How to format your references using the Journal of Biological Education citation style

This is a short guide how to format citations and the bibliography in a manuscript for Journal of Biological Education. For a complete guide how to prepare your manuscript refer to the journal's instructions to authors.

Using reference management software

Typically you don't format your citations and bibliography by hand. The easiest way is to use a reference manager:

PaperpileThe citation style is built in and you can choose it in Settings > Citation Style or Paperpile > Citation Style in Google Docs.
EndNoteFind the style here: output styles overview
Mendeley, Zotero, Papers, and othersThe style is either built in or you can download a CSL file that is supported by most references management programs.
BibTeXBibTeX syles are usually part of a LaTeX template. Check the instructions to authors if the publisher offers a LaTeX template for this journal.

Journal articles

Those examples are references to articles in scholarly journals and how they are supposed to appear in your bibliography.

Not all journals organize their published articles in volumes and issues, so these fields are optional. Some electronic journals do not provide a page range, but instead list an article identifier. In a case like this it's safe to use the article identifier instead of the page range.

A journal article with 1 author
Barbier, Edward B. 2014. “Economics: Account for Depreciation of Natural Capital.” Nature 515 (7525): 32–33.
A journal article with 2 authors
Dye, Christopher, and Brian G. Williams. 2010. “The Population Dynamics and Control of Tuberculosis.” Science (New York, N.Y.) 328 (5980): 856–861.
A journal article with 3 authors
Mitrovica, Jerry X., Natalya Gomez, and Peter U. Clark. 2009. “The Sea-Level Fingerprint of West Antarctic Collapse.” Science (New York, N.Y.) 323 (5915): 753.
A journal article with 11 or more authors
Dixon, M. J., D. Smilek, C. Cudahy, and P. M. Merikle. 2000. “Five plus Two Equals Yellow.” Nature 406 (6794): 365.

Books and book chapters

Here are examples of references for authored and edited books as well as book chapters.

An authored book
Dunnivant, Frank M. 2004. Environmental Laboratory Exercises for Instrumental Analysis and Environmental Chemistry. Hoboken, NJ: John Wiley & Sons, Inc.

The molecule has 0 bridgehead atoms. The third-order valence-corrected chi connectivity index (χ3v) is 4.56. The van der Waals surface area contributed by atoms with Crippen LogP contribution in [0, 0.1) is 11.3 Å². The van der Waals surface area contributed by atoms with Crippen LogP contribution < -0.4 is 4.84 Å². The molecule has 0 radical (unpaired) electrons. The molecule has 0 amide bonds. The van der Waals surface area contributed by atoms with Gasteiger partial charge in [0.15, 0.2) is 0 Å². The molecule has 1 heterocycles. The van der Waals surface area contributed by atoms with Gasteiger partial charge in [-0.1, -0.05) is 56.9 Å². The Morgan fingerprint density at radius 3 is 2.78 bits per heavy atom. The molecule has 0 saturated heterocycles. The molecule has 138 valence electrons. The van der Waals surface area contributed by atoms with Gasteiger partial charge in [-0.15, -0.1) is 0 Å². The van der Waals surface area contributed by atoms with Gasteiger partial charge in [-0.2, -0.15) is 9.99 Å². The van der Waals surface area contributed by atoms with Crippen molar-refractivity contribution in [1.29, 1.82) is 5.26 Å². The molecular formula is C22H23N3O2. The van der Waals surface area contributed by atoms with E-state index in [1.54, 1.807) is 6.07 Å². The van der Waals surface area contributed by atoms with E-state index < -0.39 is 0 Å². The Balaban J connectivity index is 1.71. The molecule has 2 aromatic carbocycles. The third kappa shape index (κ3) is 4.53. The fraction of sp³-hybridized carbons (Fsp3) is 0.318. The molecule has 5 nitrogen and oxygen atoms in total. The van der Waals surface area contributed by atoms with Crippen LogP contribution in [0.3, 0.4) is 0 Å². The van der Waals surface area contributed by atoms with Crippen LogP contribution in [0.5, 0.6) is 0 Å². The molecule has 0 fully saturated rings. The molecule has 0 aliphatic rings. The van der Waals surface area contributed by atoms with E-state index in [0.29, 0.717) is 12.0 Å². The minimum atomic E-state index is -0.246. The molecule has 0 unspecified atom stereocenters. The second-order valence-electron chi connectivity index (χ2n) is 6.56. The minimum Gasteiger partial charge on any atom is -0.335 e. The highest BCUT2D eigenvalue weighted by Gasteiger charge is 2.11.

An edited book
Huang, De-Shuang, Martin McGinnity, Laurent Heutte, and Xiao-Ping Zhang, eds. 2010. Advanced Intelligent Computing Theories and Applications: 6th International Conference on Intelligent Computing, ICIC 2010, Changsha, China, August 18-21, 2010. Proceedings. Vol. 93. Communications in Computer and Information Science. Berlin, Heidelberg: Springer.
A chapter in an edited book
Ewing, E. Thomas. 2013. “‘A Most Powerful Instrument for a Despot’: The Telegraph as a Trans-National Instrument of Imperial Control and Political Mobilization in the Middle East.” In The Nation State and Beyond: Governing Globalization Processes in the Nineteenth and Early Twentieth Centuries, edited by Isabella Löhr and Roland Wenzlhuemer, 83–100. Transcultural Research – Heidelberg Studies on Asia and Europe in a Global Context. Berlin, Heidelberg: Springer.

Web sites

Sometimes references to web sites should appear directly in the text rather than in the bibliography. Refer to the Instructions to authors for Journal of Biological Education.

Blog post
Hale, Tom. 2015. “Drones Capture Stunning Images Of Orca Pod.” IFLScience. IFLScience.


This example shows the general structure used for government reports, technical reports, and scientific reports. If you can't locate the report number then it might be better to cite the report as a book. For reports it is usually not individual people that are credited as authors, but a governmental department or agency like "U. S. Food and Drug Administration" or "National Cancer Institute".

Government report
Government Accountability Office. 1973. Improvements Needed in NASA’s Estimating and Reporting of Program Costs. 093832. Washington, DC: U.S. Government Printing Office.

Theses and dissertations

Theses including Ph.D. dissertations, Master's theses or Bachelor theses follow the basic format outlined below.

Doctoral dissertation
Novak, Timothy S. 2017. “Vital Signs of U.S. Osteopathic Medical Residency Programs Pivoting to Single Accreditation Standards.” Doctoral dissertation, Tampa, FL: University of South Florida.

News paper articles

Unlike scholarly journals, news papers do not usually have a volume and issue number. Instead, the full date and page number is required for a correct reference.

New York Times article
Pilon, Mary. 2013. “Olympic Leaders Mend U.S. Ties With the I.O.C.” New York Times, June 1.

In-text citations

References should be cited in the text by name and year in parentheses:

This sentence cites one reference (Barbier 2014).
This sentence cites two references (Barbier 2014; Dye and Williams 2010).

Here are examples of in-text citations with multiple authors:

  • Two authors: (Dye and Williams 2010)
  • Three authors: (Mitrovica, Gomez, and Clark 2009)
  • 4 or more authors: (Dixon et al. 2000)

About the journal

Full journal titleJournal of Biological Education
AbbreviationJ. Biol. Educ.
ISSN (print)0021-9266
ISSN (online)2157-6009
ScopeGeneral Agricultural and Biological Sciences

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